View Full Version : Black and white to color conversion


RetroHacker
03-08-2005, 08:20 PM
Didn't make much progress on anything today, but I did get a little cleaning in the basement done, and in the process, unearthed some junk parts, leftover bits and broken stuff that really has no use. But, amongst the debris, I had a junker 12" Zenith black and white solid state portable. Nothing special really, a grungy, beat-up early 80's television, antenna broken off, scraped up, destined for the trash. So, I took it upon myself to do some upgrading and repairing. I have successfully converted the Zenith to receive in color. Here are some pictures for you all to enjoy - it actually gets pretty good reception with no antenna, on one channel anyway. The color reproduction is somewhat limited due to the parts I had to work with, but it is definitely producing that color - the photos have not been doctored in any way. The television's chassis is mostly original, only a couple small modifications and repairs were necessary to get this to work.

What do you think?

-Ian

Sandy G
03-08-2005, 09:11 PM
Uhhhhh, OK...How does it do on Red & Blue? Got the green down REAL well....-Sandy G.

Chad Hauris
03-09-2005, 07:22 AM
How'd you do that...did you replace the CRT with a computer CRT like from an Apple monitor?

mbates14
03-09-2005, 12:59 PM
probably lol. considering a color CRT would NEVER fit that cabnet.

bgadow
03-09-2005, 04:05 PM
I get it...its not really a Zenith, you put that nameplate over top of the real maker's name...HOFFMAN!

maxm
03-09-2005, 04:38 PM
If you got a set with a red tube and one with a blue tube (If such things exist), and added a contraption of mirrors, you could have a full color image... :scratch2:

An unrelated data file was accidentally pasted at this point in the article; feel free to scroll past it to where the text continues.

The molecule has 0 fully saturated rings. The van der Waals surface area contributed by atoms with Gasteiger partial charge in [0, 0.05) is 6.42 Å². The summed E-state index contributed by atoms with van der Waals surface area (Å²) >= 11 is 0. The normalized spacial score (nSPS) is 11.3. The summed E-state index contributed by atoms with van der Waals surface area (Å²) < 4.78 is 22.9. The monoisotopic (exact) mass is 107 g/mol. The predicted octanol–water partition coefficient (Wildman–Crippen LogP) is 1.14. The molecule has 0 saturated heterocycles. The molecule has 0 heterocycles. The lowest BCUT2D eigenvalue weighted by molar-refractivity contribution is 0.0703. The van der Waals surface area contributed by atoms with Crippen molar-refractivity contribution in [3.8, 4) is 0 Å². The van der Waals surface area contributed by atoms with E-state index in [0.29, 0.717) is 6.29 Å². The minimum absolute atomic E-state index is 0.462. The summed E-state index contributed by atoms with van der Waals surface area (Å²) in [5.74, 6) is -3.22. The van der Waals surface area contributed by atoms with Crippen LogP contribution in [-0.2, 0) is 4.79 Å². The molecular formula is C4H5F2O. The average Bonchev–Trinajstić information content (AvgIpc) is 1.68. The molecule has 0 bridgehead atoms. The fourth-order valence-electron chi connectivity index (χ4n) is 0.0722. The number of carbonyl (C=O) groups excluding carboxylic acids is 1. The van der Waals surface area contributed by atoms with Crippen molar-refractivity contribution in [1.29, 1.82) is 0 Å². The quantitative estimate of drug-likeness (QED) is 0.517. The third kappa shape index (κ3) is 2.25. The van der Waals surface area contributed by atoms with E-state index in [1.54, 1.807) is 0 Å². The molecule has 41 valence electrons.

RetroHacker
03-09-2005, 08:59 PM
How'd you do that...did you replace the CRT with a computer CRT like from an Apple monitor?

Yeah :)

Actually, it's the tube from an IBM 5151 computer monitor. It's pretty similar to the tube that is _supposed_ to go in that set, I just had to make some small adjustments to get the picture to show up clearly. The contrast isn't that great, but it works. The long-persistance phospher adds some interesting effects to scenes with motion too. I just thought I'd post some pictures of it, and see what people thought of it. I mean, it *is* a color conversion, I just didn't say *which* color I converted it to...

Yeah, I know it's pretty useless, and it's not terribly watchable, but that isn't the point. Although I'm pretty sure that it's the only television set with WordPerfect screen burn though.

-Ian

wa2ise
03-09-2005, 09:40 PM
If you had a CRT with red phospers only, you could create a TV set for the old communist bloc of nations (USSR, Red China, etc). :lmao:

peverett
03-09-2005, 11:05 PM
I have some Hoffman "Easy Vision" televisions from the 1950s. I have never seen one like this!!!

old_tv_nut
03-10-2005, 08:58 AM
SICK
SICK
SICK

But I like it.... :yes:

veg-o-matic
03-10-2005, 09:21 AM
Hey, at least it's LOLLIPOP COLOR!

kc8adu
03-10-2005, 04:09 PM
had a sears binoc years ago that a customer brought in with a busted tube.
only thing i could find that fit at mendelsons was a green monitor crt.
the customer wanted a cheap fix and didnt care.
so if you see a green binoc you know where it came from

NowhereMan 1966
03-13-2005, 09:10 PM
That looks neat and different. I did something similar when I used my VCR as a tuner and fed the signal into my Apple //e monitor and the audio into a stereo. Well at least I had "instant TV" with a green picture similar to yours.